U.S. Department of Labor
Dollars per Hour, Not Seasonally Adjusted
State minimum wage rate measures the lowest value that employers can legally pay their worksers in each US state. This indicates the average cost of living in the state.
The data shows autocorrection, seasonality and a non-normal distribution. The data should be differenced and seasonally adjusted. While the Order Norm transformation, provides the best normality, the Square Root variable will also perform well.
Data is unable to be distributed by time or geography. The roll up method used is Weighted Average.
Minimum Wage Rate By State
Auto Correction Function
Auto Correlation Function After Differencing
Partial Auto Correlation Function
Data shows autocorrectation indicating a need for differencing
The ACF indicates 1 order differencing is appropriate.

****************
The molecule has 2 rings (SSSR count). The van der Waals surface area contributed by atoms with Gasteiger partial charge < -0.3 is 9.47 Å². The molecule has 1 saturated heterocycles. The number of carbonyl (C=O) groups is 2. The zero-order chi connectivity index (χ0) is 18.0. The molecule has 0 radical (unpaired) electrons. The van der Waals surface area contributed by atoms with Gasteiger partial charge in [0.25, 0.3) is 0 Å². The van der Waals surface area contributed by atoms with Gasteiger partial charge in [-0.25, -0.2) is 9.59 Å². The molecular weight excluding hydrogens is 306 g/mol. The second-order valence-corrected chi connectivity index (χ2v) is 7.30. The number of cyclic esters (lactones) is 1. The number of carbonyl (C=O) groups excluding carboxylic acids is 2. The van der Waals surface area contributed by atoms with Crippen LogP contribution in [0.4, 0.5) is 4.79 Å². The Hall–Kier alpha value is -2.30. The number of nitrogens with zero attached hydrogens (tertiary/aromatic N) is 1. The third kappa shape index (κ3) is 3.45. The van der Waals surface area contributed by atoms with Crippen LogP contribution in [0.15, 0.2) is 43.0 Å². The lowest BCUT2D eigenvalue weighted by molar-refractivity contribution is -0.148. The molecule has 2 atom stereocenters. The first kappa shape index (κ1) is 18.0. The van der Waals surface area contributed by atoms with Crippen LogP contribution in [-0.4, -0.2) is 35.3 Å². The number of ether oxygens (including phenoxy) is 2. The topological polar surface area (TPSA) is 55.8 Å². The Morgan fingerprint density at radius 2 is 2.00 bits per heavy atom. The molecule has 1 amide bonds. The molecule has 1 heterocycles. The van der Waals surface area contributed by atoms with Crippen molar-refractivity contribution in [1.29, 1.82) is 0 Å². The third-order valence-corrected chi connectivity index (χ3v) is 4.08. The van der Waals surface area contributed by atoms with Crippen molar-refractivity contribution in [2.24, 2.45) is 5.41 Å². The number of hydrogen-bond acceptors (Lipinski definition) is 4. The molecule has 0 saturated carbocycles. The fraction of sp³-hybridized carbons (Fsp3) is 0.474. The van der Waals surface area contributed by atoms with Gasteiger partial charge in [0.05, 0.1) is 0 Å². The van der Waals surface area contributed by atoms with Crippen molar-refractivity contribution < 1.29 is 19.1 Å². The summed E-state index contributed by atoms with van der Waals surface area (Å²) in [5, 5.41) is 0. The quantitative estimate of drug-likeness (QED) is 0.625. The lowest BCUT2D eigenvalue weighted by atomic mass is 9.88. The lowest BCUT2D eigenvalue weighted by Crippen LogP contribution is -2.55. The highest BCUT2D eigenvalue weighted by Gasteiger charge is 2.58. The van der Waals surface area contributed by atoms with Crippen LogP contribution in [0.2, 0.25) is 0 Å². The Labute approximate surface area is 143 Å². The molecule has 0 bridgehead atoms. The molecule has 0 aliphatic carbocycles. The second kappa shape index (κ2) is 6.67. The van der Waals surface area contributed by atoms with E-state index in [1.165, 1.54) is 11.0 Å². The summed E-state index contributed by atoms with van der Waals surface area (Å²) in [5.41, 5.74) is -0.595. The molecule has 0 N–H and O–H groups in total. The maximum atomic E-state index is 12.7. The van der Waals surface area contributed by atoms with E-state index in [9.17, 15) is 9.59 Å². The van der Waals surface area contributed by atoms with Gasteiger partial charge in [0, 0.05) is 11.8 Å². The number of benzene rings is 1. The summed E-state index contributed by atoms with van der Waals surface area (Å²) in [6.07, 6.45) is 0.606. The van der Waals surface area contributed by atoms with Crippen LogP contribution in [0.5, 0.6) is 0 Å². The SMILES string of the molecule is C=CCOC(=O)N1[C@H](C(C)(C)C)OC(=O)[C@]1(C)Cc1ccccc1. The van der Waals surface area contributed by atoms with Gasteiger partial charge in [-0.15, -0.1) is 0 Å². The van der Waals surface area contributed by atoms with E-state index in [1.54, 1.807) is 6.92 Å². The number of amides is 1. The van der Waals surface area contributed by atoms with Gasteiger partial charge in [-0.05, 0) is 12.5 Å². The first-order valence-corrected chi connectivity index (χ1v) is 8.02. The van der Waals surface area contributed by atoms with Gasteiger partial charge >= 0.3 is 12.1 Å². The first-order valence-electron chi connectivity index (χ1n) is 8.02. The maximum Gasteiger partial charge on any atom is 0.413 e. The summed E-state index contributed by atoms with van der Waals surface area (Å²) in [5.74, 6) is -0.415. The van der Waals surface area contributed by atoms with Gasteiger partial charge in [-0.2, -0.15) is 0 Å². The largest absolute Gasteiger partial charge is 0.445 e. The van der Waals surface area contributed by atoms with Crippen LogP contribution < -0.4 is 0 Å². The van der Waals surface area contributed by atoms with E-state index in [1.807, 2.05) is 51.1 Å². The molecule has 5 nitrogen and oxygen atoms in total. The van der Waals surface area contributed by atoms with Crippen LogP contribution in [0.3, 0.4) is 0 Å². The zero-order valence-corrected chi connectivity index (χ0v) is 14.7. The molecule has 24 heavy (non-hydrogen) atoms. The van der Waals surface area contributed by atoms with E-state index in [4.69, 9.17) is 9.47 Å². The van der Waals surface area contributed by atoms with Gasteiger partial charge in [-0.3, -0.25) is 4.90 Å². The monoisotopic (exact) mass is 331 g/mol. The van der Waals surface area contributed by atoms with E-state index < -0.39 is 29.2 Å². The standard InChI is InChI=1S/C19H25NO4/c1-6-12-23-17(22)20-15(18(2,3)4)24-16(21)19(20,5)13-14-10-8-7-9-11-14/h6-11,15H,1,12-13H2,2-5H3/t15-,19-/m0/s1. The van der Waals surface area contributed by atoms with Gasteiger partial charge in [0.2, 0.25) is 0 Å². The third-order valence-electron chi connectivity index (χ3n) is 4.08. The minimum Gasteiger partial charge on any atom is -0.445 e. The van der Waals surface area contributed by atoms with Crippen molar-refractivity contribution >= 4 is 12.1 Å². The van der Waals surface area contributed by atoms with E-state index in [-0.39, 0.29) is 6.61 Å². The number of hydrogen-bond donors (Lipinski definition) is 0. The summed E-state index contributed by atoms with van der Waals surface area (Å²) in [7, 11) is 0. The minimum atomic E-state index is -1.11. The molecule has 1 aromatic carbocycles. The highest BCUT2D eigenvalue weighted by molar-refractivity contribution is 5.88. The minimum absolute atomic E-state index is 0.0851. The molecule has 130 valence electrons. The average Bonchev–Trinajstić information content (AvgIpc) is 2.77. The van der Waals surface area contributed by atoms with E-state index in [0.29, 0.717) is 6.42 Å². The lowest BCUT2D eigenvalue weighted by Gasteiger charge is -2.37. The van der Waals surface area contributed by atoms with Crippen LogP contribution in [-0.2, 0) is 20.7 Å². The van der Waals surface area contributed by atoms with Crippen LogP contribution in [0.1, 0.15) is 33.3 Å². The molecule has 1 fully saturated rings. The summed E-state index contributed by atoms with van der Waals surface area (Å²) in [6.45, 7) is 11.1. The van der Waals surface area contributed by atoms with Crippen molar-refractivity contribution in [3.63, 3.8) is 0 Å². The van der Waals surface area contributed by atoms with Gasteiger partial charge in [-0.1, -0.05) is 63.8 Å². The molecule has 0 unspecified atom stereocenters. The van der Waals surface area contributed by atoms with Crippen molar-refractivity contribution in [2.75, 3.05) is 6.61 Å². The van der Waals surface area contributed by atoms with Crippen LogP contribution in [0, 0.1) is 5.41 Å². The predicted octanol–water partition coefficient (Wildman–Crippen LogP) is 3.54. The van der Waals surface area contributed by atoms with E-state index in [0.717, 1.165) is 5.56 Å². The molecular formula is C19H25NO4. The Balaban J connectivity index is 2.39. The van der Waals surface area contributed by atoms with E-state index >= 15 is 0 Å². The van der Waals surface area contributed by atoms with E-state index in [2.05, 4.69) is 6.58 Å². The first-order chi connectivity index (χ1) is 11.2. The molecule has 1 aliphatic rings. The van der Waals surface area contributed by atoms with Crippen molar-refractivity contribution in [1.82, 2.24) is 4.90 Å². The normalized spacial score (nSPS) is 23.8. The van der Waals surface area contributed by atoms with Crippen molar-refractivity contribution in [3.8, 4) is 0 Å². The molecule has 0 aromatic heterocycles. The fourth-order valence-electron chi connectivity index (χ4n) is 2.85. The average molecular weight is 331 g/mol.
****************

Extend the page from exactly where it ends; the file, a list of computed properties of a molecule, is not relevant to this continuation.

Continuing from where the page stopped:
Following first order differencing, no further differencing is required based on the differenced ACF at lag one of -0.05
The Kwiatkowski-Phillips-Schmidt-Shin (KPSS) test, KPSS Trend = 0.47 p-value = 0.01 indicates that the data is not stationary.
The Shapiro-Wilk test returned W = 0.90 with a p-value =0.00 indicating the data does not follow a normal distribution.
A skewness score of 0.58 indicates the data are moderately skewed.
Hartigan's dip test score of 0.08 with a p-value of 0.00 inidcates the data is multimodal
Statistics (Pearson P/ df, lower => more normal)
The following states do not report for this feature: Alabama, District of Columbia, Louisiana, Mississippi, South Carolina, Tennessee, Puerto Rico.
U.S. Department of Labor, State Minimum Wage Rate, retrieved from FRED, Federal Reserve Bank of St. Louis; January 23, 2020.